Japan’s Longest-Serving Prime MinistersPolitics
When Prime Minister Abe Shinzō resigned on September 16, 2020, he had served as Japan’s elected leader for 3,188 days in total, and 2,822 consecutive days since the start of his second term in office. Both are records for prime ministers in the history of the country’s constitutional government.
Abe’s first tenure as prime minister began in September 2006, but he resigned after just one year due to health problems. He came back to the helm of the Liberal Democratic Party in September 2012, when the Democratic Party of Japan was still in power, and in December of that year returned to the office of prime minister after the LDP regained power in a House of Representatives election.
On August 24, 2020, he had led the government for 2,799 consecutive days, overtaking the record set by his great-uncle Satō Eisaku half a century earlier. However, just four days later, he announced his forthcoming resignation due to the recurrence of health issues.
The top four longest-serving prime ministers—Abe Shinzō, Katsura Tarō, Satō Eisaku, and Itō Hirobumi—are all from Yamaguchi Prefecture. Until the end of the Edo period (1603–1868), Yamaguchi was known as Chōshū, the feudal domain that was a driving force in the movement to topple the Tokugawa shogunate that culminated in the 1868 Meiji Restoration. Many politicians active under the new Meiji government hailed from Chōshū.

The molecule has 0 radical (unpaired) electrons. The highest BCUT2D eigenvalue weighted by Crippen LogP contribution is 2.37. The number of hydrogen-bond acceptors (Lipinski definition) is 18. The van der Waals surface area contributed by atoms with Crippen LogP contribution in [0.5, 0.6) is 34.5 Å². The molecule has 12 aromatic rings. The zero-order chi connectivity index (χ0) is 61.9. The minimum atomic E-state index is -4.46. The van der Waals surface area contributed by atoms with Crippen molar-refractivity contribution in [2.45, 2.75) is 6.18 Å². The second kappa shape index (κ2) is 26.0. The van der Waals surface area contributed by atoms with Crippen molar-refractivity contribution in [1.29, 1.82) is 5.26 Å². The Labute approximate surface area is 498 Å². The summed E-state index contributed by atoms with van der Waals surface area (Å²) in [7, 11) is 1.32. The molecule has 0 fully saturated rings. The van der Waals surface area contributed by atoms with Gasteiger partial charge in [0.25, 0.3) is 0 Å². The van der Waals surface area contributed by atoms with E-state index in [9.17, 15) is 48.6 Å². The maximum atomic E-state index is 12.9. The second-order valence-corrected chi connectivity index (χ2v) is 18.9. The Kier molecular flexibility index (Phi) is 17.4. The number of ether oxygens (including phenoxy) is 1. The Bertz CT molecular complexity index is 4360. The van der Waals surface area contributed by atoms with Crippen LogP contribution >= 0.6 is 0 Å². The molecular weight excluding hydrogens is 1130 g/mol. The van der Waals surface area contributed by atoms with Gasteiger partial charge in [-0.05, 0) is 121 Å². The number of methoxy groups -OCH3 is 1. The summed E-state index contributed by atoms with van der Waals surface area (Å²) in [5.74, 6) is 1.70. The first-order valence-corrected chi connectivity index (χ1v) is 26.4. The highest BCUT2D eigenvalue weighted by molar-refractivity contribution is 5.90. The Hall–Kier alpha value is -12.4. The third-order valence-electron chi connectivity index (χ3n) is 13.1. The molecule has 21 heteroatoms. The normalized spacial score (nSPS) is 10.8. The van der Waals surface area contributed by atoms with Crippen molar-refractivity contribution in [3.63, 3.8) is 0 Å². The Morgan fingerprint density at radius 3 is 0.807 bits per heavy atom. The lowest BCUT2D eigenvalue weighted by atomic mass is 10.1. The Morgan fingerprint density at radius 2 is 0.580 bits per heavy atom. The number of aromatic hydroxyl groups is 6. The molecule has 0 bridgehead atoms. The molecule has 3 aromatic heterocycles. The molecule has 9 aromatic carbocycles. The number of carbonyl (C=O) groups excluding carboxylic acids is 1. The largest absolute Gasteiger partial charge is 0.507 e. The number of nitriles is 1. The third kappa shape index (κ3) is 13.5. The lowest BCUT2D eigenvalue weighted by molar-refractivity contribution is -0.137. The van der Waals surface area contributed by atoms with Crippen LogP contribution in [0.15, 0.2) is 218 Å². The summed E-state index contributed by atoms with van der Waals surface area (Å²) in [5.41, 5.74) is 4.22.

Including the incumbent Suga Yoshihide, Japan has seen 17 men become prime minister since the start of the Heisei era (1989–2019), of whom just four were in power for more than two years. Apart from Abe, only Koizumi Jun’ichirō with 1,980 days makes the top 10 list of longest-serving prime ministers.
(Translated from Japanese. Originally published on October 3, 2018; most recent update on November 12, 2020. Banner photo: from left to right, Abe Shinzō © Jiji, Katsura Tarō © National Diet Library, Satō Eisaku © Jiji, Itō Hirobumi © National Diet Library.)